ZEN+ : Helping you Stay Young and Age Well

How preventable is cancer?

By Marcus Santer


So there I was doing my daily rounds of sifting through the Internet looking for interesting, evidenced based information to help you stack the odds of a longer, healthier and happier life in your favour…

When I came across this from cancer research UK:

“1 in 2 people in the UK born after 1960 will be diagnosed with some form of cancer during their lifetime.” [1]

cancer risk

Hold the phone!


That’s not a thought you want to start the day with.

So I went digging.

Because I’m a huge believer in prevention being better than cure – Which is why it’s the most important level of the Healthy Ageing Pyramid.

And seeing as how the genes you inherit from your parents only account for a small number of cancer cases, you must have to the power to increase your odds of avoiding being diagnosed with cancer…

…Of being the 1 out of 2.

So what – realistically – can you do to prevent cancer in the first place?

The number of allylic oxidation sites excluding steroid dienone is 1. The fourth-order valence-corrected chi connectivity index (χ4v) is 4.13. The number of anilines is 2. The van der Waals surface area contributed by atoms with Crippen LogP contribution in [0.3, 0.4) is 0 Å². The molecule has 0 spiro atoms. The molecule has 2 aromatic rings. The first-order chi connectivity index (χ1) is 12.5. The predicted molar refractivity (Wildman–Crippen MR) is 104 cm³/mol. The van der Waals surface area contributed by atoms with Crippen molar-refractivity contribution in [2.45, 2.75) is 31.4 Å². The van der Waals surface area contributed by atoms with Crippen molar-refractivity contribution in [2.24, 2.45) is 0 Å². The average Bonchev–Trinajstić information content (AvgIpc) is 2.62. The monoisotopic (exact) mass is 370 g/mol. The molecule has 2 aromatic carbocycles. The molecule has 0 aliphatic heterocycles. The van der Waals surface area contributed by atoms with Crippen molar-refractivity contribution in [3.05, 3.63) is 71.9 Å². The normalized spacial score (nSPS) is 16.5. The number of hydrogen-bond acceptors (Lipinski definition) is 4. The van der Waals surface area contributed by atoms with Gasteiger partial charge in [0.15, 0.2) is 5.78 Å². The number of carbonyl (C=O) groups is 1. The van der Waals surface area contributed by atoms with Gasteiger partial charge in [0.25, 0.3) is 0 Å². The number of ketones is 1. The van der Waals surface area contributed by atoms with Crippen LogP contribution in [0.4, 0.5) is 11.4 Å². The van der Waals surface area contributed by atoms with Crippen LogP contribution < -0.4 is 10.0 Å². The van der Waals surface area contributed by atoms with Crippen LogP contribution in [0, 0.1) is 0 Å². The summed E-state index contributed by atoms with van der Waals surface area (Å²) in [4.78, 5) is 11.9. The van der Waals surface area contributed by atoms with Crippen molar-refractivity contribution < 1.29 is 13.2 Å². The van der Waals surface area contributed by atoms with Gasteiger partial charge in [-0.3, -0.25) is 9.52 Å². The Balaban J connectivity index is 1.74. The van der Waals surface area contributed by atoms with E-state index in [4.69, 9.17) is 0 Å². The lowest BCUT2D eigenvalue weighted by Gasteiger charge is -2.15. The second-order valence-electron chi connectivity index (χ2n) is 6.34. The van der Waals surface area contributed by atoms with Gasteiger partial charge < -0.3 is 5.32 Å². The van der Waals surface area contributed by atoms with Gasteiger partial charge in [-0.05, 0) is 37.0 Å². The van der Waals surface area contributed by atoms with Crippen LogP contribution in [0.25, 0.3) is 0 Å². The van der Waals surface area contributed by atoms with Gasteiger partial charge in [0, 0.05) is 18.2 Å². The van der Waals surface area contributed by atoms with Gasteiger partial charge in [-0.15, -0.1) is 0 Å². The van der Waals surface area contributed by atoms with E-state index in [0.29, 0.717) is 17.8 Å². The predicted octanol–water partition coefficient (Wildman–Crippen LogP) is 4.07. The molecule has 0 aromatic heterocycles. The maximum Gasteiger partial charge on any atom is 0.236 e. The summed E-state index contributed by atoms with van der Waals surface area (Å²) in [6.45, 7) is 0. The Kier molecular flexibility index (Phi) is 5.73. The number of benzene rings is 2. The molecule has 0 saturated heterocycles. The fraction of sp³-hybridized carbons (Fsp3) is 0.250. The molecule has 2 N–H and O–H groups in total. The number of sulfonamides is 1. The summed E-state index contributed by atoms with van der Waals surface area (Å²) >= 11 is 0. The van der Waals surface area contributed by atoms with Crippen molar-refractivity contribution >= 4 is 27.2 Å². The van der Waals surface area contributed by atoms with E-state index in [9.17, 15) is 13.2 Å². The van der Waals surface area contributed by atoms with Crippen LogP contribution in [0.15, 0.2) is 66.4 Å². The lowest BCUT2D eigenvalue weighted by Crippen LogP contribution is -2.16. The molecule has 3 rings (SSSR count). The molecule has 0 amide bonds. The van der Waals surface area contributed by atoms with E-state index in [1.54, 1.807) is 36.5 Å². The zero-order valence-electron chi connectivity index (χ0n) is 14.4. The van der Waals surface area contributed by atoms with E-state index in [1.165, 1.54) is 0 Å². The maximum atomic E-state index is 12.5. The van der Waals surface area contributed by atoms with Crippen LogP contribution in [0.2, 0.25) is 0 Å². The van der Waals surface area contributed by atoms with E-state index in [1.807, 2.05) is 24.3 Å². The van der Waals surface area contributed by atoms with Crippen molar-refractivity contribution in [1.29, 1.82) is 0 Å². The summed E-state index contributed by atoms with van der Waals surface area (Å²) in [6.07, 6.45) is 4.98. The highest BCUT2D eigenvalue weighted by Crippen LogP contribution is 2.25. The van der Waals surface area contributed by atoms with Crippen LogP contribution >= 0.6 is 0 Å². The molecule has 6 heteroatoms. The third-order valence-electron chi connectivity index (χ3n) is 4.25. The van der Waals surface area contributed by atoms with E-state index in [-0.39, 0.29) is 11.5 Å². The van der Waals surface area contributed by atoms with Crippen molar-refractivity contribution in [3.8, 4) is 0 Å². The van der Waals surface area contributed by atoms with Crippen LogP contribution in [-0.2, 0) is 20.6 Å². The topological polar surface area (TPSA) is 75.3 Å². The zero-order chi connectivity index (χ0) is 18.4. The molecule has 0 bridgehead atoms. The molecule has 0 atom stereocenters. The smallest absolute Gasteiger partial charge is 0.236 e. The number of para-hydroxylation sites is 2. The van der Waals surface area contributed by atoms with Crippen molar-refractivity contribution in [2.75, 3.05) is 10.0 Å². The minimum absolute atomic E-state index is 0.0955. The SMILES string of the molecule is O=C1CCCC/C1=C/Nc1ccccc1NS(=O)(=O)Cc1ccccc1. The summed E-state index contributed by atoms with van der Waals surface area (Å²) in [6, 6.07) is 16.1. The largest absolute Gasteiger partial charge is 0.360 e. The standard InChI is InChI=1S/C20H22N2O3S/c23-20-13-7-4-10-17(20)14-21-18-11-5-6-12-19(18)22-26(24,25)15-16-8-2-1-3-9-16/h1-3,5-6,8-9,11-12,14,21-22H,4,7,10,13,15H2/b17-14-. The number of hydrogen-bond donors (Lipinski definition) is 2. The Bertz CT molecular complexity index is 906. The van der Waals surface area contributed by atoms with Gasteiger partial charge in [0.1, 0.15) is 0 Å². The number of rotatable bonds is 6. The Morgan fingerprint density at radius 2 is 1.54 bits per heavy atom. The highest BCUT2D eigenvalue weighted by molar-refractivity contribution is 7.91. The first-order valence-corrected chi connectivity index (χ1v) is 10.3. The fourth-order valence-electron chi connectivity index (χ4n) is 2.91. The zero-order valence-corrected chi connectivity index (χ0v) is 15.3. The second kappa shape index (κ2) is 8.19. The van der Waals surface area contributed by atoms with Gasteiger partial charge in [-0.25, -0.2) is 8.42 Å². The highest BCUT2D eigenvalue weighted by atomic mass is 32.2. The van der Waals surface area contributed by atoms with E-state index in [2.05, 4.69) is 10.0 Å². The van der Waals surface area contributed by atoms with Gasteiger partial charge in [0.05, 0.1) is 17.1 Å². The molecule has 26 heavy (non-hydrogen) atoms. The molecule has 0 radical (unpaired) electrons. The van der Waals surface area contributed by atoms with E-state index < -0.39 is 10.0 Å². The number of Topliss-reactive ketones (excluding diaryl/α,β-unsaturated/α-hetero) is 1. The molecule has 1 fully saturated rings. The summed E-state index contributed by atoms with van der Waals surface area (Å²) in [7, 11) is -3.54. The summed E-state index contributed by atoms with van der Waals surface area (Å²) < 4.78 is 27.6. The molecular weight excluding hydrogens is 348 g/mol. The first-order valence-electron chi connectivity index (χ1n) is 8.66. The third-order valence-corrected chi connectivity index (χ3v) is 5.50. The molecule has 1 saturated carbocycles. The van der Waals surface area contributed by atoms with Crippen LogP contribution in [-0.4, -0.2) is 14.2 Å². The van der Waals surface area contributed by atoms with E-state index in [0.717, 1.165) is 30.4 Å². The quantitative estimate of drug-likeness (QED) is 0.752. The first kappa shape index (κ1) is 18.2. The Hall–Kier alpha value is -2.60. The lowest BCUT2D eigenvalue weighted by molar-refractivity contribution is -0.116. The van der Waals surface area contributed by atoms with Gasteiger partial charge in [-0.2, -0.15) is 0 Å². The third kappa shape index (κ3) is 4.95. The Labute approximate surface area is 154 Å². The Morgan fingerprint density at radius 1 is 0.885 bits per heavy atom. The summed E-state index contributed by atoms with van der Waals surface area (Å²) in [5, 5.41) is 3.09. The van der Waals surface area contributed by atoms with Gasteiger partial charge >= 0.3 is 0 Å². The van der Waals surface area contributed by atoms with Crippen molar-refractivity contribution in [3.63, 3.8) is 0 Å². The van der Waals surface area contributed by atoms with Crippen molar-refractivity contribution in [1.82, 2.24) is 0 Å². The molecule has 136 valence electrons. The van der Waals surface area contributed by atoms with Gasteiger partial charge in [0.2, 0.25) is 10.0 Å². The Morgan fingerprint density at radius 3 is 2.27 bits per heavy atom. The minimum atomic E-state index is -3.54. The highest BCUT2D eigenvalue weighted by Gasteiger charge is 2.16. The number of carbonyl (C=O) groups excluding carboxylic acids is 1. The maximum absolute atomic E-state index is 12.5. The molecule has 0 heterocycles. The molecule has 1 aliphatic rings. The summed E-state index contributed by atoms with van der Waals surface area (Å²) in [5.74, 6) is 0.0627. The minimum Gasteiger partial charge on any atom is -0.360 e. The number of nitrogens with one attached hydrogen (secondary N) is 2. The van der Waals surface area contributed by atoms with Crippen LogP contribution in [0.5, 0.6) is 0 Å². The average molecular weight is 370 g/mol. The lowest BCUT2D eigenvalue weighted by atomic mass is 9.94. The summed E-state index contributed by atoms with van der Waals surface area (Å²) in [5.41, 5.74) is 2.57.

This was my first stop, an open letter to Joe Biden: “We need a cancer prevention moonshot”. Before I share extracts from it, if you’re like me and have no idea who Joe Biden is or what a ‘moonshot’ is, let me quickly explain.

Joe Biden is the vice president of the United States and he launched an initiative to ‘end cancer’. It aims to bring a decade’s worth of advances in five years and that’s what you call shooting for the moon. [2]

Okay, got that?

Right, here’s an extract from the open letter (August 4th 2016):

“Our continued approach to cancer as a ‘war’ is misguided. Our 40-year-plus tactics have done little to reduce casualties. That’s because of the missing piece of the cancer epidemic puzzle: comprehensive prevention.

It is the foundation of prevention in which our country is, at best, asleep at the wheel; worse: in denial of unconscionable political truths.

From a purely economic standpoint, it costs less to prevent cancer than to cure it. From a purely medical standpoint, it is much easier to prevent cancer than to treat, track, or ‘cure’ it.